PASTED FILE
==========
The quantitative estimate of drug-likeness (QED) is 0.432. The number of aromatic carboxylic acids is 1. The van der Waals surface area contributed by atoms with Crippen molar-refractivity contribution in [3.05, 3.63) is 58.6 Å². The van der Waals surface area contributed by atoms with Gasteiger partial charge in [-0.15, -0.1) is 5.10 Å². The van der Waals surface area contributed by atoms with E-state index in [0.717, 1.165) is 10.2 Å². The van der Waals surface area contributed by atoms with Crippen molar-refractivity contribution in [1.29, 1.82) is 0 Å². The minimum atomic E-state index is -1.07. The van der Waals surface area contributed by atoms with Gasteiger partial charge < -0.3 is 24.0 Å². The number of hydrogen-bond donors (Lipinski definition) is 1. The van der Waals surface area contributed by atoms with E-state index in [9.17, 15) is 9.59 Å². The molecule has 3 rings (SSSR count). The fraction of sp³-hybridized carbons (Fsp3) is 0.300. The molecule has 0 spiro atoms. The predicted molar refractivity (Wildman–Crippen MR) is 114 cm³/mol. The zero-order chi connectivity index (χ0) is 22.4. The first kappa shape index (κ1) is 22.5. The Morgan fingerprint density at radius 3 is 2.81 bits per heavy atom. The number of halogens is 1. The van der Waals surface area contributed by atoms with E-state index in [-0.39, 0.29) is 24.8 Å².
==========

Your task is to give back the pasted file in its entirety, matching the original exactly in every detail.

The quantitative estimate of drug-likeness (QED) is 0.432. The number of aromatic carboxylic acids is 1. The van der Waals surface area contributed by atoms with Crippen molar-refractivity contribution in [3.05, 3.63) is 58.6 Å². The van der Waals surface area contributed by atoms with Gasteiger partial charge in [-0.15, -0.1) is 5.10 Å². The van der Waals surface area contributed by atoms with E-state index in [0.717, 1.165) is 10.2 Å². The van der Waals surface area contributed by atoms with Crippen molar-refractivity contribution in [1.29, 1.82) is 0 Å². The minimum atomic E-state index is -1.07. The van der Waals surface area contributed by atoms with Gasteiger partial charge < -0.3 is 24.0 Å². The number of hydrogen-bond donors (Lipinski definition) is 1. The van der Waals surface area contributed by atoms with E-state index in [9.17, 15) is 9.59 Å². The molecule has 3 rings (SSSR count). The fraction of sp³-hybridized carbons (Fsp3) is 0.300. The molecule has 0 spiro atoms. The predicted molar refractivity (Wildman–Crippen MR) is 114 cm³/mol. The zero-order chi connectivity index (χ0) is 22.4. The first kappa shape index (κ1) is 22.5. The Morgan fingerprint density at radius 3 is 2.81 bits per heavy atom. The number of halogens is 1. The van der Waals surface area contributed by atoms with E-state index in [-0.39, 0.29) is 24.8 Å².